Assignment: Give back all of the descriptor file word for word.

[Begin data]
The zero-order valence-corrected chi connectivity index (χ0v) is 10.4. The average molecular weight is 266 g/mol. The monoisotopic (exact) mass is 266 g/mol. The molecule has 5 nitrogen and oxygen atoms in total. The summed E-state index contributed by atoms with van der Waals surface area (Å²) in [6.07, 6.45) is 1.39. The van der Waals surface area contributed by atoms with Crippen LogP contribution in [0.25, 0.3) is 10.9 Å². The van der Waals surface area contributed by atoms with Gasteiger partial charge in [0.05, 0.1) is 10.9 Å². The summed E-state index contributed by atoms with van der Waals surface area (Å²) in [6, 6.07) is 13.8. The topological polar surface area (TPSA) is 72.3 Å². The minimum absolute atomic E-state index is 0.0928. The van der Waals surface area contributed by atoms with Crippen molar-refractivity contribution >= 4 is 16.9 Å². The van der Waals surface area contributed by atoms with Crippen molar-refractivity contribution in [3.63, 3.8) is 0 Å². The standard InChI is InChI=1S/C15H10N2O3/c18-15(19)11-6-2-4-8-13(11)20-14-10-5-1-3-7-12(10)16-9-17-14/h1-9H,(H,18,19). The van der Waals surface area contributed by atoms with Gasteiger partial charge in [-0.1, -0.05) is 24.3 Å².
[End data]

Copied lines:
The zero-order valence-corrected chi connectivity index (χ0v) is 10.4. The average molecular weight is 266 g/mol. The monoisotopic (exact) mass is 266 g/mol. The molecule has 5 nitrogen and oxygen atoms in total. The summed E-state index contributed by atoms with van der Waals surface area (Å²) in [6.07, 6.45) is 1.39. The van der Waals surface area contributed by atoms with Crippen LogP contribution in [0.25, 0.3) is 10.9 Å². The van der Waals surface area contributed by atoms with Gasteiger partial charge in [0.05, 0.1) is 10.9 Å². The summed E-state index contributed by atoms with van der Waals surface area (Å²) in [6, 6.07) is 13.8. The topological polar surface area (TPSA) is 72.3 Å². The minimum absolute atomic E-state index is 0.0928. The van der Waals surface area contributed by atoms with Crippen molar-refractivity contribution >= 4 is 16.9 Å². The van der Waals surface area contributed by atoms with Crippen molar-refractivity contribution in [3.63, 3.8) is 0 Å². The standard InChI is InChI=1S/C15H10N2O3/c18-15(19)11-6-2-4-8-13(11)20-14-10-5-1-3-7-12(10)16-9-17-14/h1-9H,(H,18,19). The van der Waals surface area contributed by atoms with Gasteiger partial charge in [-0.1, -0.05) is 24.3 Å².